In 1905, Beka made it’s first recordings in Indonesia, then called the Dutch East Indies. After first recording in Constantinople, Cairo, Calcutta and Rangoon, the team of Willy Bielefeld, Heinrich Blumb and William Hadert recorded examples of Javanese gamelan and the popular stamboul songs in the Dutch East Indies. Subsequent trips were made up until the outbreak of WWI. During the years before the war, both Beka and Odeon were acquired by the Carl Lindstroem company, with a few smaller labels as well, consolidating German recording activity under one company. Unfortunately, the war severely disrupted the German recording industry. But by the mid-1920s, things were going well and the Lindstroem lables began to recover. Beka had many hits with Miss Riboet and other stamboul stars, and they continued to record Gamelan music from Java as well. In 1928 they made their legendary trip to Bali, along with Odeon, making the only Balinese Gamelan recordings from the era, although the Balinese records were commercial failures at the time. Like all the Lindstroem labels, Beka was included in the mega-merger of 1931 that created EMI.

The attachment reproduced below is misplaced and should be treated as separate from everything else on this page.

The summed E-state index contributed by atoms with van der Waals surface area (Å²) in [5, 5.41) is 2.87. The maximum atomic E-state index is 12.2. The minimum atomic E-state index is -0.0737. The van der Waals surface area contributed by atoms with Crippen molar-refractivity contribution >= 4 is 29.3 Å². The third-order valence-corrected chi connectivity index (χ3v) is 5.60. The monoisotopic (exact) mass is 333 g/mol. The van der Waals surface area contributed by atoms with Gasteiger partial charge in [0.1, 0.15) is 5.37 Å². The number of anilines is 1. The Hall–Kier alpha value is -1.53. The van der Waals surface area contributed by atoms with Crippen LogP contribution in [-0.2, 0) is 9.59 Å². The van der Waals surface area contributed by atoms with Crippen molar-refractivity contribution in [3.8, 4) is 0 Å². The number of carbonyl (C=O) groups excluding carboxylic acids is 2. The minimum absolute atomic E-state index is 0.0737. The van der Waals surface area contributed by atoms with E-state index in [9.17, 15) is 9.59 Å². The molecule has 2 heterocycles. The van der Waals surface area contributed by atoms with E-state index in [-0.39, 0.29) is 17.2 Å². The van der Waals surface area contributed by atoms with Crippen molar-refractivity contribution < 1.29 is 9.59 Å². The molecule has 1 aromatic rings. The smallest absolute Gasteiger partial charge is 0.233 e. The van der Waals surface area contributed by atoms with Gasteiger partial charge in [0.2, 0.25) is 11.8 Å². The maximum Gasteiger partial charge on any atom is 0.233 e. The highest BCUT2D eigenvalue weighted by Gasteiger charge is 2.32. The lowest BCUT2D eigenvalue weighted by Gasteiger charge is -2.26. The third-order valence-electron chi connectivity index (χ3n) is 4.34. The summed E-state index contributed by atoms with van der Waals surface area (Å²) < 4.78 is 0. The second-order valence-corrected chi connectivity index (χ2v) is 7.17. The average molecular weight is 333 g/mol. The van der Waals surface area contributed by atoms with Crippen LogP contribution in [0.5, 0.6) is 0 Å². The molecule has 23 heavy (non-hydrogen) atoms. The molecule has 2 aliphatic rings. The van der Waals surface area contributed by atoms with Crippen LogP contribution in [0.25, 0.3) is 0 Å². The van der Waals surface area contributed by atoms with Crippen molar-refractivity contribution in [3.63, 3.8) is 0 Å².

Max Birkhahn was one of the main recording engineers in Indonesia during this period, and in 1928 he recorded the record presented here. I don’t know much about the music contained herein, but maybe one of our enlightened Haji Maji readers can come to the rescue. The title refers to Indonesian coffee (kopi) made with condensed milk.
As many of you probably know, the term “gamelan” refers to an entire ensemble of instruments, as well as the music played by said ensemble. A gamelan consists of bronze gongs of different sizes and bronze keyed instruments that look something like a xylophone. Percussion, fiddle, flute and voice may also be included. Each gamelan is a unique set of instruments with it’s own sound, tuning and character. Instruments from one gamelan cannot be interchanged with another ensemble.
Most Balinese, Javanese and Sundanese gamelan are tuned to one of two main scale systems, pelog and slendro. Pelog has seven pitches and is reminiscent of a Western major scale, although notes don’t exactly match up. Slendro (or salendro in Sundanese) is a five note scale in which all the notes are basically equidistant, something not found in western music. It’s important to remember that each gamelan has a unique version of these tuning systems, not to mention the range in which it’s tuned.